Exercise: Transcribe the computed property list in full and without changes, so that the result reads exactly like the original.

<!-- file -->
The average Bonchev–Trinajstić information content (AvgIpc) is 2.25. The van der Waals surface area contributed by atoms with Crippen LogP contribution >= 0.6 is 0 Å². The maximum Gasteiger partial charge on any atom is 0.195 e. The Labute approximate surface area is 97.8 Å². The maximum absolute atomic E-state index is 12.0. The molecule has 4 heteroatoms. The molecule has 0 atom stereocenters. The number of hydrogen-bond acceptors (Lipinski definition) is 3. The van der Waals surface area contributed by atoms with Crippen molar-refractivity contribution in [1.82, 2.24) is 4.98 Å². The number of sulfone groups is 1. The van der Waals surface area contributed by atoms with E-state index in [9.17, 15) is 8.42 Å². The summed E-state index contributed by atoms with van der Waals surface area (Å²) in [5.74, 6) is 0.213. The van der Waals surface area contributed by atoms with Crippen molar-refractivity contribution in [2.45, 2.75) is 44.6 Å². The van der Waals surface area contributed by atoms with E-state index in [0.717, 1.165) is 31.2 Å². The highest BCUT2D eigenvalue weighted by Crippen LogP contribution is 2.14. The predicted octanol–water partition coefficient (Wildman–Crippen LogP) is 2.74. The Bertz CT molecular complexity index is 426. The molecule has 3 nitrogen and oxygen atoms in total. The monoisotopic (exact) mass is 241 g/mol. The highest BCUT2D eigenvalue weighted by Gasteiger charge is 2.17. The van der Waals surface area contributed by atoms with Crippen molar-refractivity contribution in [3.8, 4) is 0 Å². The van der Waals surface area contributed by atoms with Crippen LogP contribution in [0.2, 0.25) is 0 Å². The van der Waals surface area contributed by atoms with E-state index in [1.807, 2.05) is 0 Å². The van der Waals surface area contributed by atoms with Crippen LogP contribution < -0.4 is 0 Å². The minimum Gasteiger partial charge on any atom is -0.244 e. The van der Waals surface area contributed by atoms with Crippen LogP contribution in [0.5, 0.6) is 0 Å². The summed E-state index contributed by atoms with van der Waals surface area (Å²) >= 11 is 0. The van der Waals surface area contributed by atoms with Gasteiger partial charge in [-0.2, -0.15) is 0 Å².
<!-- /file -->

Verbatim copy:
The average Bonchev–Trinajstić information content (AvgIpc) is 2.25. The van der Waals surface area contributed by atoms with Crippen LogP contribution >= 0.6 is 0 Å². The maximum Gasteiger partial charge on any atom is 0.195 e. The Labute approximate surface area is 97.8 Å². The maximum absolute atomic E-state index is 12.0. The molecule has 4 heteroatoms. The molecule has 0 atom stereocenters. The number of hydrogen-bond acceptors (Lipinski definition) is 3. The van der Waals surface area contributed by atoms with Crippen molar-refractivity contribution in [1.82, 2.24) is 4.98 Å². The number of sulfone groups is 1. The van der Waals surface area contributed by atoms with E-state index in [9.17, 15) is 8.42 Å². The summed E-state index contributed by atoms with van der Waals surface area (Å²) in [5.74, 6) is 0.213. The van der Waals surface area contributed by atoms with Crippen molar-refractivity contribution in [2.45, 2.75) is 44.6 Å². The van der Waals surface area contributed by atoms with E-state index in [0.717, 1.165) is 31.2 Å². The highest BCUT2D eigenvalue weighted by Crippen LogP contribution is 2.14. The predicted octanol–water partition coefficient (Wildman–Crippen LogP) is 2.74. The Bertz CT molecular complexity index is 426. The molecule has 3 nitrogen and oxygen atoms in total. The monoisotopic (exact) mass is 241 g/mol. The highest BCUT2D eigenvalue weighted by Gasteiger charge is 2.17. The van der Waals surface area contributed by atoms with Crippen molar-refractivity contribution in [3.8, 4) is 0 Å². The van der Waals surface area contributed by atoms with Crippen LogP contribution in [0.2, 0.25) is 0 Å². The van der Waals surface area contributed by atoms with E-state index in [1.807, 2.05) is 0 Å². The van der Waals surface area contributed by atoms with Crippen LogP contribution < -0.4 is 0 Å². The minimum Gasteiger partial charge on any atom is -0.244 e. The van der Waals surface area contributed by atoms with Crippen LogP contribution in [0.5, 0.6) is 0 Å². The summed E-state index contributed by atoms with van der Waals surface area (Å²) >= 11 is 0. The van der Waals surface area contributed by atoms with Gasteiger partial charge in [-0.2, -0.15) is 0 Å².